OTTAWA — Ontario cities likely won’t know until after this fall’s municipal elections how much time they have to decide against allowing brick-and-mortar cannabis shops in their communities.
The provincial government announced last week that municipalities would be given a one-time opportunity to opt out of hosting retail pot outlets.
But at a meeting in Ottawa, provincial officials have told municipal leaders that a final opt-out date has not been set.
That means newly elected municipal politicians will have a very short window of time to decide whether they want to allow pot shops in their communities.
Municipal elections are to be held Oct. 22 in Ontario — five days after the federal Liberal government’s cannabis legalization measures go into effect.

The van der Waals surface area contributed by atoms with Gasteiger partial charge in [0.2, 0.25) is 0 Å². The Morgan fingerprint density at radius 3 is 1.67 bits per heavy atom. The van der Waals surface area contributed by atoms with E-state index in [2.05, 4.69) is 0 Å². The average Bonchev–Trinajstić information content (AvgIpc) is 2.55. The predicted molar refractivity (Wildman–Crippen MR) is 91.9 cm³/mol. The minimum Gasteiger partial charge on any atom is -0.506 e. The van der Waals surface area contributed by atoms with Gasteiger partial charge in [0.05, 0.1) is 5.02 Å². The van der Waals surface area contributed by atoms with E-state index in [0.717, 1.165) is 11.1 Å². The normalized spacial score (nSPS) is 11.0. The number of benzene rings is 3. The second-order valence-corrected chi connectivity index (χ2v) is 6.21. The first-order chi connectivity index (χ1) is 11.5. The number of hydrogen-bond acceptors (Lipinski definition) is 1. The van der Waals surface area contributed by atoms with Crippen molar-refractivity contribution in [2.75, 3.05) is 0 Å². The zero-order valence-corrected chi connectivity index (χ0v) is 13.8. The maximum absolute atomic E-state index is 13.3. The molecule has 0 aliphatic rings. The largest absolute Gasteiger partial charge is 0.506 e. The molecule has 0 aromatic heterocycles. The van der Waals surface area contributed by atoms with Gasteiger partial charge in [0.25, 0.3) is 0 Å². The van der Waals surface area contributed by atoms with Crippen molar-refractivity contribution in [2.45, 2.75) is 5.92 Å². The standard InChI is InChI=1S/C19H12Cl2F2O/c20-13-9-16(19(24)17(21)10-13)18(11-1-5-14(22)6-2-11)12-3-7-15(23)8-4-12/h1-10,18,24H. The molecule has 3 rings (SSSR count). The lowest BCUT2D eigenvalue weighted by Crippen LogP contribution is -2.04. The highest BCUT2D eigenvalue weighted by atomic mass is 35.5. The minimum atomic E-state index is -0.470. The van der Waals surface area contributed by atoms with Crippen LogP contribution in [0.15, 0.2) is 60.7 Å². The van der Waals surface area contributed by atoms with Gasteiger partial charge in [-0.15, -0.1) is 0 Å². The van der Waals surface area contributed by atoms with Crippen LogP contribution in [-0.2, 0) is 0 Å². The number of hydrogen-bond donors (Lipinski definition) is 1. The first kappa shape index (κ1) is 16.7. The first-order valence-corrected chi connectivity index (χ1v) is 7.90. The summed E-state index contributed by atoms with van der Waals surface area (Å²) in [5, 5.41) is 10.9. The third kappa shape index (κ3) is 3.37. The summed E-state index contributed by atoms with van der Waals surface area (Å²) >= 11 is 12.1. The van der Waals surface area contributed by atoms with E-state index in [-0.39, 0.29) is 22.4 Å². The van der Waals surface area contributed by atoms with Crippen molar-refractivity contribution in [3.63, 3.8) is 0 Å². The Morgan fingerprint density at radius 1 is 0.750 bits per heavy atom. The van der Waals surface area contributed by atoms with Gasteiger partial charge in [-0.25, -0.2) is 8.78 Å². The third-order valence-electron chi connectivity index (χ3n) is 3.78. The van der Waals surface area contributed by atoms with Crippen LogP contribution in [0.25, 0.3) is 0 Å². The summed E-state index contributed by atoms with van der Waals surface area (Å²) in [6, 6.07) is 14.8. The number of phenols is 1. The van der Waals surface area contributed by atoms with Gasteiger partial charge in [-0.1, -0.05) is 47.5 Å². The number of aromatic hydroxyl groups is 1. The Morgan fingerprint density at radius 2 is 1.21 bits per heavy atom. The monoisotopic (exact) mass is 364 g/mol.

While municipalities can decide not to endorse private marijuana shops, provincial officials say they will be able to opt in at a later date.
Ontario residents 19 and over will be able to purchase cannabis online through the Ontario Cannabis Store as of Oct. 17, but sales at physical stores won’t start until April 2019.
Police chiefs, meanwhile, told the Association of Municipalities of Ontario gathering that police services across the provinces will be ready for legalization before Oct. 17.
The Canadian Press